Thomas Hobbes (1588–1679). Of Man, Being the First Part of Leviathan.
The Harvard Classics. 1909–14.
Chapter IXOf the Several Subjects of Knowledge
The register of ‘knowledge of fact’ is called ‘history,’ whereof there be two sorts: one called ‘natural history,’ which is the history of such facts or effects of Nature as have no dependence on man’s ‘will,’ such as are the histories of ‘metals,’ ‘plants,’ ‘animals,’ ‘regions,’ and the like. The other is ‘civil history,’ which is the history of the voluntary actions of men in commonwealths.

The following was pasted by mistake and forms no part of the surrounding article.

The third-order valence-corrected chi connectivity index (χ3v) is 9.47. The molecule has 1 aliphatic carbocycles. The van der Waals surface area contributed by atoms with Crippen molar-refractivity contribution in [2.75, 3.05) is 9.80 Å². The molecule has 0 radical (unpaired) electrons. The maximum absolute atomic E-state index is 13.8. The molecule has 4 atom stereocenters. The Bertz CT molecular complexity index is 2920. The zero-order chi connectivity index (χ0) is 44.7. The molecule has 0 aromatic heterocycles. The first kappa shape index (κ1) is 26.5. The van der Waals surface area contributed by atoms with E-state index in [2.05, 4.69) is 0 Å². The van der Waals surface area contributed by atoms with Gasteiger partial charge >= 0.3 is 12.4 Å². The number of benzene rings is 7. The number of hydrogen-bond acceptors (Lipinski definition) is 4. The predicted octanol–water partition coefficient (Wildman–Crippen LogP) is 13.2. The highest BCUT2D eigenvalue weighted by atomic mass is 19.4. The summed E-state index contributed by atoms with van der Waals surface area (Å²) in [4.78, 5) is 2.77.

The registers of science are such ‘books,’ as contain the ‘demonstrations’ of consequences of one affirmation to another, and are commonly called ‘books of philosophy,’ whereof the sorts are many, according to the diversity of the matter, and may be divided in such manner as I have divided them in the following table (pp. 360–361).